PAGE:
There is a particular process to apply to your own kitchen design, so where do you start?
The kitchen is traditionally the second smallest room in the house. They were typically very functional spaces, today they’re serve a very different function and are generally the hub of the house. It has to look fantastic as well as function well.
It’s not just about the kitchen design it’s about the space to put it in, then the design and layout of the kitchen is a response to that space.
Draw up a wish list
Is it going to be a dining, Entertaining and a living space?
How do you cook, are you a keen chef or do you make a lot of mess and want to be isolated? Do you want to be on show or semi on display? Do you rush to wash up or do you want to clean later? Why not have two dishwashers, ditch the idea of a sink by a window, honestly life is too short to wash up. Is space a premium? then perhaps a full height storage wall and pantry is for you. Would you like an island for socialising and keeping an eye on the kids doing their homework? These are all very personal requirements to consider.
- Storage, an appliance wall with eye level ovens.
- Hob on the island, this way you can face your guests whilst stirring but think about the extractor, how about a feature hood or down draft extractor?
Make sure you plan the design in advance so that the infrastructure is there to accommodate it. Items such as range cookers, Aga’s, island sinks and American fridge freezer require ducting, plumbing and structural support.
Dining – formal or informal?
Soft seating – people will naturally congregate in the kitchen, so make it comfortable for them.
Utility space – it can never be big enough! Now that you have an open plan space, get rid of the noisy washing machine and tumble dryer and put them in the utility room or even better upstairs in a laundry room so you don’t have to carry your washing up and down the stairs.
Where should your kitchen be positioned?
Just because it’s in a certain position now doesn’t mean it’s where it needs to stay. You can move drainage and services, anything is possible.
Think about daylight and views, the sun rises in the east and sets in the west, where do you want to spend your time throughout the day? Locate your ‘back of house’ spaces such as the utility and W.C. out of the way, preferably in the darker North facing areas. The kitchen should be at the heart of the house, off a hall way and in the high quality naturally lit areas with view. The dining area should be near the kitchen to reduce the distance you transport food.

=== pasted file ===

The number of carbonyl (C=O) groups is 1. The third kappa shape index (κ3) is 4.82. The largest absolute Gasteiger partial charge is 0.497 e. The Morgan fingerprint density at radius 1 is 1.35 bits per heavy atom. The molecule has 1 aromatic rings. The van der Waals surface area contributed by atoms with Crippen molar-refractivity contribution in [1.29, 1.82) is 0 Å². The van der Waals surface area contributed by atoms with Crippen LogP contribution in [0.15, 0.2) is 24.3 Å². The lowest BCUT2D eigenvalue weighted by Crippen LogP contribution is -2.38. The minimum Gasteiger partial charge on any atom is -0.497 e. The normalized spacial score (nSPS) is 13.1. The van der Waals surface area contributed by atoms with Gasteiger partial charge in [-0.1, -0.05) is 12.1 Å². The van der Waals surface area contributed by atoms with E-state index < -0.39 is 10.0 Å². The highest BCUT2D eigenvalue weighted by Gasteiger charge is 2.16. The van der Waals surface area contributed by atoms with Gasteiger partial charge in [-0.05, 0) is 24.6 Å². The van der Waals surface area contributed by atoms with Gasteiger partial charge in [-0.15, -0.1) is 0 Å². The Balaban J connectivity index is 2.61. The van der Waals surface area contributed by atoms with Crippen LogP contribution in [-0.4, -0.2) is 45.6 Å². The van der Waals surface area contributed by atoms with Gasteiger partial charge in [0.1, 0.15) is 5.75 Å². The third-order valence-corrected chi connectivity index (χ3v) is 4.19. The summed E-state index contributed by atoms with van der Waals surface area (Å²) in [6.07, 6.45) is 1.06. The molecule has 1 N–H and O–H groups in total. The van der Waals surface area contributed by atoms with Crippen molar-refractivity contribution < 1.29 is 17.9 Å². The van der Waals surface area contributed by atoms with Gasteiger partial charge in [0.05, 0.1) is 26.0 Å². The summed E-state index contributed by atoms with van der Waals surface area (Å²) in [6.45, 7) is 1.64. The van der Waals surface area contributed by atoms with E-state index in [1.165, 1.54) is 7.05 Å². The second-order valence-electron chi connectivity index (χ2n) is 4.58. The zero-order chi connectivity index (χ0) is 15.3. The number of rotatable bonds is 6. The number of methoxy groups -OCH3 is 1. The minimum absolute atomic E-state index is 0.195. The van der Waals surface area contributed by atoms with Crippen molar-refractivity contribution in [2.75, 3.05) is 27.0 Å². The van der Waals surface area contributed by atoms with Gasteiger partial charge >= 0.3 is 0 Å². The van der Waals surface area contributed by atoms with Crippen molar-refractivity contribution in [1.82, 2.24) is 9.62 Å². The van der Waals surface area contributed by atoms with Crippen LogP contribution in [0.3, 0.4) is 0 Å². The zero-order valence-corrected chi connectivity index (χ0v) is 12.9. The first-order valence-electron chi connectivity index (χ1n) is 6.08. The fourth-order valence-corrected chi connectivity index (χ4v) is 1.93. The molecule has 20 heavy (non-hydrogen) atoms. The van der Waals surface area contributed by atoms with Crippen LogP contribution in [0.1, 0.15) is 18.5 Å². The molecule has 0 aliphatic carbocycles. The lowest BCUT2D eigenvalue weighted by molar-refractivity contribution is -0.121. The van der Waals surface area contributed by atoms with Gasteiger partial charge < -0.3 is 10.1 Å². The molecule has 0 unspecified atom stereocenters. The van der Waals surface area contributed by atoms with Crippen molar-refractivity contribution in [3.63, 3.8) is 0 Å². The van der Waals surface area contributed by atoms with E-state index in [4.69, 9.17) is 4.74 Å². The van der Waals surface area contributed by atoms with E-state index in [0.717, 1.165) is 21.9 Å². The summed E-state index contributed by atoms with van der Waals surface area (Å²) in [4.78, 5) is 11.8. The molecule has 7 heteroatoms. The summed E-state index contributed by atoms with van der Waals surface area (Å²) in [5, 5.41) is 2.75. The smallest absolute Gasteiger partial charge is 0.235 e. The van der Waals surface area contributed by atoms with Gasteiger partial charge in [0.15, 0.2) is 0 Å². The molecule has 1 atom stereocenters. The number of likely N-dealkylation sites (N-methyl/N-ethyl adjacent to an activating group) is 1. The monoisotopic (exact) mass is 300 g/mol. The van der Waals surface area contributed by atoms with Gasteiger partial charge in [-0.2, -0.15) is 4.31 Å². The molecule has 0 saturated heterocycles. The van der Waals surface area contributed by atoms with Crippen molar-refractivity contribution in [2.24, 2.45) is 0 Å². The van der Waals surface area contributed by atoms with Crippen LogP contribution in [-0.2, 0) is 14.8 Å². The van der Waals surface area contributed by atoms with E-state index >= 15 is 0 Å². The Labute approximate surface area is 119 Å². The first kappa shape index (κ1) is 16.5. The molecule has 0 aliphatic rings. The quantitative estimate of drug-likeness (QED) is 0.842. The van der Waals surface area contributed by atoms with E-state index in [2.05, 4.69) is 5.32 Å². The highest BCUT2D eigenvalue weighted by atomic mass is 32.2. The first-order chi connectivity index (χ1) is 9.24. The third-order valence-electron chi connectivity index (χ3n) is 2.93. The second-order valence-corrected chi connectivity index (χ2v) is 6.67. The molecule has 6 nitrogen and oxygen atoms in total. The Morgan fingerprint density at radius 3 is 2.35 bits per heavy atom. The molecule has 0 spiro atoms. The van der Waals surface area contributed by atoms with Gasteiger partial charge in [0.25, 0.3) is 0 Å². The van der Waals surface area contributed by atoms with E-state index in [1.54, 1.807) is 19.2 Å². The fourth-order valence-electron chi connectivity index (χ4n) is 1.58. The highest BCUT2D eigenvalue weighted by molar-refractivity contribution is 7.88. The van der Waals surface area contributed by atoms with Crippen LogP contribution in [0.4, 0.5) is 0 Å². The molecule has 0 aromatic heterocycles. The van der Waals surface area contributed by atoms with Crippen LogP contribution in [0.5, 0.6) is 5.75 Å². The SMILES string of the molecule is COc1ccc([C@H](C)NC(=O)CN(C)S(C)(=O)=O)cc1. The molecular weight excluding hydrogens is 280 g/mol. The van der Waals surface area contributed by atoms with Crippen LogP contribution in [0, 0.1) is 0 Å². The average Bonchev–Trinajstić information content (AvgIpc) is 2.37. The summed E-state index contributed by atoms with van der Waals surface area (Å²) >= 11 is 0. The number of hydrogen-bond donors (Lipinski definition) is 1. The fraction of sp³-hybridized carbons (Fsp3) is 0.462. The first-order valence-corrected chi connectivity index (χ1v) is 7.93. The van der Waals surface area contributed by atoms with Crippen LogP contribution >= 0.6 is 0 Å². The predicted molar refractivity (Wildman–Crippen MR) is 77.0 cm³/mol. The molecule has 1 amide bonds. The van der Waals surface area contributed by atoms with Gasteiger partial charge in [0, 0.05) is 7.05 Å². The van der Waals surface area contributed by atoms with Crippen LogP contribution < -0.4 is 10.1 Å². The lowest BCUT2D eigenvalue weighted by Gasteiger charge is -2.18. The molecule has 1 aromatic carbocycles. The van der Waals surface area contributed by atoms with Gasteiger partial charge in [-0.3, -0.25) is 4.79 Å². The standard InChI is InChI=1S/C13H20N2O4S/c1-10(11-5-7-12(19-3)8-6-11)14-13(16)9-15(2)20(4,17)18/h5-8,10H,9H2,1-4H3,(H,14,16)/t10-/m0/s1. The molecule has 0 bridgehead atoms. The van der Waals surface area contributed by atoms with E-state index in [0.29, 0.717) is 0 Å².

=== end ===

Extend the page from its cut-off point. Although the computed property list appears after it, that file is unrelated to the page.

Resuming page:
It maybe hard to swallow but maybe consider demolishing the conservatory or garage to extend and give you a better space.
Zoning open plan spaces
You may end up with different floor levels, use this to zone spaces such as a lowered living area. Lowering the floor will give you additional ceiling height.
Dining living and kitchen need to function individually, separate controls to create difference moods.
Maximise light with bi-fold doors and light from above with roof lights.
When you create open plan spaces you lose valuable wall storage, locate a storage bank along the darker internal walls to maximise windows on the other walls.
The kitchen triangle
The kitchen work triangle is a concept used to determine efficient kitchen layouts. The primary tasks in a home kitchen are carried out between the cook top, the sink and the refrigerator. These three points and the imaginary lines between them, make up what kitchen experts call the work triangle. The idea is that when these three elements are in close (but not too close) proximity to one other, the kitchen will be easy and efficient to use, cutting down on wasted steps.
There are exceptions to this rule: in single wall kitchens, it’s geometrically impossible to achieve a true triangle—but efficiency can still be achieved through the configuration of the three items, and how far apart they are.
Top tips for open plan design
- Invest in design work up front.
- Get the space right first.
- Prioritise best space.
- Ensure access.
- Circulation and flow
- Make your design special and unique to you.
- Factor in key relationships between spaces.
- Zone spaces.
- Get a full set of drawings
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